Use pressure to stop the bleeding

If you're dealing with a severe bleeding wound, apply pressure to the wound for at least 10 minutes. If your dog continues to bleed after that time, apply more pressure until the bleeding stops, and then call your veterinarian.

If there is no foreign object in the skin (such as glass or metal), look for a clotting agent such as cornstarch or flour on your dog's fur near where he was injured. If you find one of these substances on his fur and it is fresh (i.e., not dried out), use it immediately to plug up any holes in his skin that might be leaking blood into his body cavity; then wrap some gauze around this plug before applying direct pressure once again over the top of everything else to keep everything together until help arrives or until further instructions are given by someone with more experience than yourself

Apply pressure bandages and pads

If you can see the wound, apply pressure directly to it with a clean cloth or bandage. If you cannot see the wound but know where it is, apply pressure above that area instead.

If there is still lots of bleeding after applying one pad or bandage, add another one on top of it until the bleeding stops completely. Make sure all edges are covered by a pad so they don't reopen as soon as you take away pressure from them!

Know when to call a vet

If your dog is bleeding profusely and the wound does not stop after 20 minutes of applying pressure, or if you are uncertain about how to proceed, call your vet. Your dog may be in shock and need emergency care.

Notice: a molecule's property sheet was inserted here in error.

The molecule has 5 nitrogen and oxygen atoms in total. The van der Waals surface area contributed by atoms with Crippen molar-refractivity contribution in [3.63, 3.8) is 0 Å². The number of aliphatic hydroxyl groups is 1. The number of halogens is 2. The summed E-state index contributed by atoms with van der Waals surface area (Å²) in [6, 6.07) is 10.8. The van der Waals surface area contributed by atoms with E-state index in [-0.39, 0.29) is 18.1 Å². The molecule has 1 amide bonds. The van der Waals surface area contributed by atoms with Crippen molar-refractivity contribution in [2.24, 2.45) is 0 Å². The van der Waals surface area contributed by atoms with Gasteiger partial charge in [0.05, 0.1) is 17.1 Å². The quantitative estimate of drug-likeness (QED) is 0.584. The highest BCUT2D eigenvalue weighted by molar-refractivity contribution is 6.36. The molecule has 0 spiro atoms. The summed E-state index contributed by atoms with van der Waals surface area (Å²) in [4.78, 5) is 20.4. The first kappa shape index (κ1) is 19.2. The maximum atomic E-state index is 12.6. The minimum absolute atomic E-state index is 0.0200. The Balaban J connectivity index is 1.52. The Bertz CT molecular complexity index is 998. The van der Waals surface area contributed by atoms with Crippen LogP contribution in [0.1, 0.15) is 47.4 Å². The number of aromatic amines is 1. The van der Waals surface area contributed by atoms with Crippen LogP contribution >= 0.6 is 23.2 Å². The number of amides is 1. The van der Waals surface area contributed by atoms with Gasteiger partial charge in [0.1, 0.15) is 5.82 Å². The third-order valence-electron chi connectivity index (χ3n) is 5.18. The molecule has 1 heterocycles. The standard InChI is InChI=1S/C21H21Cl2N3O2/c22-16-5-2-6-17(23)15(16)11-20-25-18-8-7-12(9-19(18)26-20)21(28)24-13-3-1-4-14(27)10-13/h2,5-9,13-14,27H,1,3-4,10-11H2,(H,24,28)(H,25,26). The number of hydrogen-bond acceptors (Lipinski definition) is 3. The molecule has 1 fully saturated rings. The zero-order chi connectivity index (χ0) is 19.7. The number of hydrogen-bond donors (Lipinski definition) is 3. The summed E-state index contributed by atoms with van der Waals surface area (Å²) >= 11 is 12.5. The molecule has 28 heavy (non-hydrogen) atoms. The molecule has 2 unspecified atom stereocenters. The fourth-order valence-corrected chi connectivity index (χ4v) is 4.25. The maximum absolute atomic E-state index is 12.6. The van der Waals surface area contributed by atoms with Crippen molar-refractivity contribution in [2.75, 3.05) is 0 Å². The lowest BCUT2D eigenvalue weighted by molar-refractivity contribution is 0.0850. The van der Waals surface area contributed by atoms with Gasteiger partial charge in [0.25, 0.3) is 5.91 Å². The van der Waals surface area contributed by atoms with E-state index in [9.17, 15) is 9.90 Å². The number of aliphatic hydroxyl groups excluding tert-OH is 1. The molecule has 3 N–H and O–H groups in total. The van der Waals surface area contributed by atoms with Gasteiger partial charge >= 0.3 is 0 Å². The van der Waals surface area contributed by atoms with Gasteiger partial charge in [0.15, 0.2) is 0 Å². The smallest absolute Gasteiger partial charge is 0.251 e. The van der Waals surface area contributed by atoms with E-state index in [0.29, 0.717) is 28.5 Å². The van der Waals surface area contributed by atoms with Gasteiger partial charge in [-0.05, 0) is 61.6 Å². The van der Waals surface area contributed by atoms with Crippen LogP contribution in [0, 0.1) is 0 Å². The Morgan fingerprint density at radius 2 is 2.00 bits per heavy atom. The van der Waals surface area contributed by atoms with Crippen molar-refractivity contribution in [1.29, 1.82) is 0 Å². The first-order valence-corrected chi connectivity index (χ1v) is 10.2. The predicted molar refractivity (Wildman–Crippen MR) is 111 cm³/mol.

• Semi-consciousness: Your dog will be weak and shivering or shaking excessively. Pale gums (skin around the mouth) indicate that there's not enough oxygen in her bloodstream; this can happen when she loses too much blood or if she's been injured internally--both cases where you should seek help immediately!
  • Weakness: When a dog loses too much blood, she might become weak because her depleted body doesn't have enough energy to function properly anymore--which means that even walking around will be difficult for her! If this happens to yours, take her temperature using an infrared thermometer.

Bleeding problems can be serious

If you're not sure how to treat a bleeding problem in your dog, it's important that you learn. Bleeding problems can be serious, so it's important to know how to treat them in case they happen. If you don't know what to do, call a vet!

Stop the bleeding by applying direct pressure with a clean cloth or bandage over the wound and holding it there for 10 minutes. If this doesn't work, try using an elastic bandage or tourniquet just above where blood is coming out of (but not touching) before reapplying direct pressure with another cloth/bandage over top again.


If your dog is bleeding and you're not sure what to do, contact your vet immediately. If the bleeding has stopped, keep an eye on your pet for signs of shock or other problems.